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Why It’s Hard When Friends Don’t Believe I Have BPD

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Editor's Note

If you struggle with self-harm or experience suicidal thoughts, the following post could be potentially triggering. You can contact the Crisis Text Line by texting “START” to 741741. For a list of ways to cope with self-harm urges, visit this resource.

I’m a “high-functioning borderline.” I have a good job. I can make a good impression. I can express my emotions clearly, and I have learned to redirect my anger and soothe myself when necessary. That’s why it can be difficult for friends to believe when I tell them I have borderline personality disorder (BPD). Big emotions? Sure. Sensitive soul? Definitely. But mental illness? Don’t be ridiculous.

On one hand, it makes me happy that no one can recognize my struggle. It shows that the thousands I’ve spent on dialectical behavior therapy (DBT) therapy — and the years I’ve invested in self-work — have paid off. But at the same time, the situation always leaves me a little frustrated. Here’s why:

1. It minimizes my struggle.

The amount of energy it takes to live like a “normal” person is unfathomable, even for me. I spend each day — all day — talking myself out of arguments. Fighting my brain over toxic thoughts. Quieting the voices that make me second-guess my strength and sanity. (“Was that email too strong? Will I come off as angry? Would a ‘regular’ person have responded the same way?” “Was my boss looking at me weird today?”) Convincing myself the world isn’t that bad — it’s not out to get me, I’m not losing my job. my boyfriend does love me — it’s OK, it’s OK, it’s OK. It’s a marathon for mental health every single moment I’m living. In fact, I also have to remind myself daily that I do, in fact, want to live.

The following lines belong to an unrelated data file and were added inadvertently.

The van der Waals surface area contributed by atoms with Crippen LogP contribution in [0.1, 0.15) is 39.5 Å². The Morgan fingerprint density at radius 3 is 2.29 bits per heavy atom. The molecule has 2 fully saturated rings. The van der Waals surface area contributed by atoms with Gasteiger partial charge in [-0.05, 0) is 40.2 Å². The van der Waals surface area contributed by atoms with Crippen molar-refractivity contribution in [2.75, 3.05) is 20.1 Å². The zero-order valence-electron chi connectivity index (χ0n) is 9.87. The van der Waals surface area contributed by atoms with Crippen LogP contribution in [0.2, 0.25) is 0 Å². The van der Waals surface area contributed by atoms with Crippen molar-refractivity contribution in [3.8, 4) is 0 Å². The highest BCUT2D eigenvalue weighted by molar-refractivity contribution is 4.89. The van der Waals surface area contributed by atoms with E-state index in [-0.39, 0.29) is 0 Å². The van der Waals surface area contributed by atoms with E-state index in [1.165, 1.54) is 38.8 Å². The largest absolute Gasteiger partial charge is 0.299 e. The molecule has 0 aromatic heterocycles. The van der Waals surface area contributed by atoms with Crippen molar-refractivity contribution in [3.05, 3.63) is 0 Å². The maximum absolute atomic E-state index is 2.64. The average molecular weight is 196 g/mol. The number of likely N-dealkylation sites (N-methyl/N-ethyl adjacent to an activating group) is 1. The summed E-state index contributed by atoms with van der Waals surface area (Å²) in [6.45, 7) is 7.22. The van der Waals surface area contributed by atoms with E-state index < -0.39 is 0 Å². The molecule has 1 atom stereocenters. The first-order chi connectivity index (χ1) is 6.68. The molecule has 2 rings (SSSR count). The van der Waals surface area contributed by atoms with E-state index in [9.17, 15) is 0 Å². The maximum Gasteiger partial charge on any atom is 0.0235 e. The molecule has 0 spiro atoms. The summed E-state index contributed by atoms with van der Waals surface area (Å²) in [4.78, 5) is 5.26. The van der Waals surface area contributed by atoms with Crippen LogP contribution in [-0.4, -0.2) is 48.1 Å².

2. It makes you feel like a stranger.

When you minimize my struggle, it makes me feel like you don’t know me. It makes me feel like you don’t get it when I say how hurt I am, how scared I am or how little hope I have in being alive. I appreciate that you believe in me, but I don’t want you to believe in me so much that you fail to see the pain I’m experiencing in real life.

3. It makes me less likely to share the truth.

I don’t want to let you down! You think I’m healthy. You think I’m strong. Why would I want to tell you how hard it was to wake up today? That I went to bed crying and wishing the pain could just be over? That, when it comes to your compliments and affirmations, it is hard to believe anything you say? The voices in my head are simply so much louder.

I appreciate you sticking by me, but what I would like for you to try in the future is this:

Have empathy.

Imagine yourself looking after an active baby in the middle of a home with multiple fireplaces. The moment you set it down, it immediately starts crawling toward the fire. You spend the entire day pulling it back close to you. You can’t catch a breath. You can’t look away for a moment. When it comes to managing my emotions, that’s what having BPD is like. It’s exhausting. And though I can’t get paid for that work or make it tangible enough for you to see, it takes absolutely everything out of me.


And believe me. Don’t use your past experiences as a guide. Use mine. Understand that you don’t know my perspective because you have never lived in my body. You have never operated with this brain. I am not exaggerating these feelings. They scare me, and when I express them, I need to know we are on the same page.


But don’t judge. Talk to me. Ask me questions. Don’t believe the internet goons that make BPD sound like a demonic, hateful, manipulative disease. Not everyone with BPD is the same. Some are good people, others haven’t found the right support yet. But some of them do — whether you believe it or not — look and act exactly like me. And we need your support, whether you believe it or not.

Photo by Laura Marques on Unsplash

Originally published: December 28, 2018
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